The Acting Chairman of the American Delegation (Gibson) to the Secretary of State
[Received June 20—6:30 a.m.]
258. Department 136, June 18, 11 p.m. Davis and I talked with MacDonald at my home until midnight last night. We outlined in strict confidence and for his personal information the President’s conception of how the present situation should be treated and read him the substance of the draft statement. He said that it was an admirable conception.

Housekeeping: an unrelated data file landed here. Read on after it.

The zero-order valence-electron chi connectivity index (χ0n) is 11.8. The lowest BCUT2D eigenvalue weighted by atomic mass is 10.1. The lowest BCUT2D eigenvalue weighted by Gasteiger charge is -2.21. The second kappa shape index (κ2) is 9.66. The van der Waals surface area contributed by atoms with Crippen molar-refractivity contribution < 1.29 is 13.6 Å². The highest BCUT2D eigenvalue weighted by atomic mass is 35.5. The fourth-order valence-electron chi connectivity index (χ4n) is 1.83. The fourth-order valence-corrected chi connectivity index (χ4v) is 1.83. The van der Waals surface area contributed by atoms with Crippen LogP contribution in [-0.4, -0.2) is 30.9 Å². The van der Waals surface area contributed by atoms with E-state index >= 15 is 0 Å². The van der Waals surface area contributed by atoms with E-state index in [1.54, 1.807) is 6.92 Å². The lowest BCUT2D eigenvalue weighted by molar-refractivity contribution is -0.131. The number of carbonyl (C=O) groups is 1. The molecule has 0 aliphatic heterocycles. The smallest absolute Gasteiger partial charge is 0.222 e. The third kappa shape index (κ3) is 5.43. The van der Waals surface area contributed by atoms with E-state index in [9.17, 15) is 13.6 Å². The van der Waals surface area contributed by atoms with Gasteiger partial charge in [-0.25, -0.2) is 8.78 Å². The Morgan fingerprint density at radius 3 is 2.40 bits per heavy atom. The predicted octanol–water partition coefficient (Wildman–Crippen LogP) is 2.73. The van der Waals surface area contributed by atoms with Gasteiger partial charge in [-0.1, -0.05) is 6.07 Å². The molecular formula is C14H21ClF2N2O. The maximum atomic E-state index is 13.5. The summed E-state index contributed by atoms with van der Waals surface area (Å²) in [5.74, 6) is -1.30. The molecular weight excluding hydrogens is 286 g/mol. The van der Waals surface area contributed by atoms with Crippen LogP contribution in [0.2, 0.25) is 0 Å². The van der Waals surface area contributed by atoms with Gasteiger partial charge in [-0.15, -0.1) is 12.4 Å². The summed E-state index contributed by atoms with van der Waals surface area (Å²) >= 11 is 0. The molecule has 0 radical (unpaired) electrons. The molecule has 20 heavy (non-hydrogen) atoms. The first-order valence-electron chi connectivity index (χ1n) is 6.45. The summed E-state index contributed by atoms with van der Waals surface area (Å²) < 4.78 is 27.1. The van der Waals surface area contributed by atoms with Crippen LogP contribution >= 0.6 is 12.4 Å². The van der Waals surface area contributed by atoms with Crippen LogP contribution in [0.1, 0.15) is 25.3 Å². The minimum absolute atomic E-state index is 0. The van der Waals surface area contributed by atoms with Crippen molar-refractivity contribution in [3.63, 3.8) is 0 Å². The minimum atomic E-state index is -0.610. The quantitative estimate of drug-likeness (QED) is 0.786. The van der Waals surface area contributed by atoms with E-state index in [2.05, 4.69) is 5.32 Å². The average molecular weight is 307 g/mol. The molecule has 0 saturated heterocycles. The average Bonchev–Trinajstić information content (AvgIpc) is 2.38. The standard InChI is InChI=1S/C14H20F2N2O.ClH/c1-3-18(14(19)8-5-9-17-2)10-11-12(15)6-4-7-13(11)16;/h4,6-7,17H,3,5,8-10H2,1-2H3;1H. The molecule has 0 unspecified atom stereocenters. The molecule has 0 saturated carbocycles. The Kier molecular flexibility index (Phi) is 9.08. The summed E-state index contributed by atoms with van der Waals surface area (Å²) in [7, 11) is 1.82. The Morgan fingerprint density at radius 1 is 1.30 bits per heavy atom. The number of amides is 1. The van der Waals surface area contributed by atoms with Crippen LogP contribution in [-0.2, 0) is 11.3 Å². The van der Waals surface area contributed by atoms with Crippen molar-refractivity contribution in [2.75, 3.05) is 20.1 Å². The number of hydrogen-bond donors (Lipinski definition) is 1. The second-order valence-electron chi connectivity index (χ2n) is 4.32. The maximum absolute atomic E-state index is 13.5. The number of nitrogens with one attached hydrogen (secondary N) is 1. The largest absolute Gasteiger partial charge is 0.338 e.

As regards land and air armaments, British delegation in full accord. When he came to naval armaments class he expressed concern about trying to modify the London agreements which he said were such a delicate adjustment and had been arrived at with so much difficulty that any change might have far-reaching consequences; and that furthermore, with the situation as it is in the Far East, he questioned the wisdom of further reductions in the cruiser category. He did not exclude the possibility of dealing with cruisers but felt that this offered very serious difficulties for them to which he would have to give further consideration.
We feel that he grasped the significance of such a project to be advanced by the President and supported by the British and recognized that the time element is vital.